Reprinted from my http://www.uncommonwisdomdaily.com blog
The sport of kings, horse-racing, won’t celebrate another Triple-Crown winner again until next spring.
However, if you’re looking for a thoroughbred to bet on in the meantime — one that can pay off for you all year long, and with much-more consistency — the stock market is still the best place for your cash.
Although there’s a big difference between putting a few dollars on a horse with a pedigree and allocating a portion of your nest egg to a stock with its own history of performing, the race-horse set can teach us a valuable lesson …
When you think of all the horses that qualify for the Kentucky Derby, Preakness and Belmont Stakes, consider that their handlers own or train many more thoroughbreds than you’ll ever see at these elite events. In other words, only the single-best in the stable get picked to run in the big-buck events.
That brings to mind a company that recently oversaw a “stable” of businesses … and then narrowed it down to the best of the lot to compete and even thrive in today’s competitive economic environment.
An investment in this stock could pay off better than a day at the race track. Best of all, you don’t need to break out your fancy hat to watch this one as it gains momentum on its way to the finish line!
The medical field continues to find new ways to help people look younger, but no one has figured out how to make us younger. And so, the population all over the globe continues to age … and demand for surgeries and services to help us live longer continues to surge.
People aged 65 and over now comprise a greater share of the world's population than ever before, and this proportion will increase during the 21st century.
The Medical Instruments & Supplies segment will benefit from the global aging trends. And medical-device-maker Teleflex Inc. (TFX) is one of those beneficiaries.
Just a few years ago, you could accurately define Teleflex as a diversified goods manufacturer for the aerospace, marine and medical industries.
However, during the past few years, the company has shed two of those specialties and channeled its resources into becoming a top global player in the third … a move that’s already starting to pay off … and could pay even-bigger as the world population gets older.
TFX: From Workhorse to Racehorse
Teleflex has taken note of the promising demographics and economics of the medical segment of the economy. To take advantage of it, the company jettisoned its air cargo system equipment division as well as its recreational boating products line.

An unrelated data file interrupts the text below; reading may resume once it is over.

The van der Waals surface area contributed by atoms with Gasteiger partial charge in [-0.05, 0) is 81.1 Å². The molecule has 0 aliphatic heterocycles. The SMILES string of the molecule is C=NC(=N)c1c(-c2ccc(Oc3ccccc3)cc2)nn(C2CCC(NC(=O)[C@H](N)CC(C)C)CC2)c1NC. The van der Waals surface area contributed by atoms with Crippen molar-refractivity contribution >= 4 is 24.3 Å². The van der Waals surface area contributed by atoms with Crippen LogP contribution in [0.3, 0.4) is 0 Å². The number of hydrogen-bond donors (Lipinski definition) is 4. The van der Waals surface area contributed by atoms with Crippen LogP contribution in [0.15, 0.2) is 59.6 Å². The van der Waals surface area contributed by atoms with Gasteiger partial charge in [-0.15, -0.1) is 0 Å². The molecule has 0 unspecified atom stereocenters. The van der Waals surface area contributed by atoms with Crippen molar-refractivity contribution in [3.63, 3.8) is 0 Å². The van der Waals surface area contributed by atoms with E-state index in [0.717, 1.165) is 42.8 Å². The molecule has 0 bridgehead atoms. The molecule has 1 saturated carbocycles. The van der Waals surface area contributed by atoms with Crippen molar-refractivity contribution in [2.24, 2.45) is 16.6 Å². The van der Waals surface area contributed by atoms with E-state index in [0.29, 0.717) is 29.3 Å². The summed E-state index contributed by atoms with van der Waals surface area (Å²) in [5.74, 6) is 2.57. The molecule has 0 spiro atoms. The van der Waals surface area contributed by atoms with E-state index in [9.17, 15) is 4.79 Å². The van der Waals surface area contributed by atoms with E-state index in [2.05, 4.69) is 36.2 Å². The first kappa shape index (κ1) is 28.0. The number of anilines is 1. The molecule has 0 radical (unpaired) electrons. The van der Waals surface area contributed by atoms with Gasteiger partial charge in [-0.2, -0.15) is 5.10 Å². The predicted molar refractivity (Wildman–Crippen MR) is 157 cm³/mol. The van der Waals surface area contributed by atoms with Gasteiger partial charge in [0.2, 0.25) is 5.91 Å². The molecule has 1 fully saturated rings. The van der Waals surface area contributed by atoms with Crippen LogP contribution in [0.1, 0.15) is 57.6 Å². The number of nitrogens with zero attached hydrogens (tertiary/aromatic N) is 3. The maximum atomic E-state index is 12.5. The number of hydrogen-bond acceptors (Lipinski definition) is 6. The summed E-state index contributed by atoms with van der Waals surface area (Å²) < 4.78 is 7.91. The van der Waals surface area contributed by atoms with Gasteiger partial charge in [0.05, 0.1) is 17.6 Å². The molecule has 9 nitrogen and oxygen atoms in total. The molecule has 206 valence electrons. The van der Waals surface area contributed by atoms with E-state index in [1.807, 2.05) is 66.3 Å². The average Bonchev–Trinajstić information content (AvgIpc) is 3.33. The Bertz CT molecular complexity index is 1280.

And now, the Limerick, Pa.-based firm has repositioned itself as a global player to be reckoned with in the medical-devices industry.
Considering that it’s now a $77 stock and climbing, TFX is looking like a force to be reckoned with in the markets as well …
Teleflex has made some smart acquisitions over the past couple of years. Now it makes technologies designed to reduce the total cost of medical procedures, with a focus on improving the safety of patients and providers.
And just where is it finding these customers? You may be surprised to learn …
Where TFX is Making its Money
Teleflex is a leading global provider of specialty medical devices for a range of procedures in critical care and surgery in hospitals and doctor’s offices around the world.
Although the company is based in the United States, 49% of its revenue originates outside our borders. Teleflex has research, production and marketing operations spread across Europe, Asia, Mexico and Canada.
And if you consider the demographics of many developed nations — the United States and Japan being prime examples, where aging populations require more medical services — it is hard to quarrel with the direction the firm has chosen …
But it’s the developing nations that can sustain this business for decades to come.
“We are making targeted geographic investments, especially in markets such as China and Brazil, where the emerging middle class is increasing utilization of healthcare,” Benson F. Smith, TFX’s chairman, president and CEO recently told shareholders.
How Those Investments are Paying Off
During the company’s transition to a purely medical equipment business, revenue growth slowed slightly from a gain of 6.8% in 2011 to 4% ($1.55 billion) in fiscal 2012. These are still solid numbers, and its outlook is even-better for this year.
For fiscal 2013, the company expects revenue growth ranging from 11% to 13% and adjusted diluted earnings-per-share of $4.70 to $4.90. Analysts expect the company to report revenue of $1.73 billion and earnings-per-share of $4.83 for fiscal 2013.
TFX’s shares have more than doubled in the past four years from less than $40 in early 2009 to a recent peak of $87.46 — up 22.6% from their 2012 close. While the stock is off it's high price, it's still up 33% over the last twelve months. (Just for full disclosure, TFX is an active position in our client portfolios at Acamar Global Investments and represents just one of the many stocks that benefit from global trends in the Separate Managed Accounts we service. It's also likely to be included in the Acamar Global Growth Fund we are launching.)
Here’s one quick "fun fact" about Teleflex …
Despite its name, it is neither a telecommunications firm nor a provider of flexible infotech solutions.
In the medical equipment business since 1981, TFX was born in 1943 to produce adjustable cable that expanded telescopically and was flexible for use in World War II Spitfire fighter planes.
The “telescopic” and “flexible” characteristics of its original product were combined into the name Teleflex, which has prevailed through the years and during the many evolutions in this promising firm’s focus.
But don’t let its name throw you off track; this is a supplier to an essential industry that is well on its way to winning a race that doesn’t offer much competition.
That’s my take on it.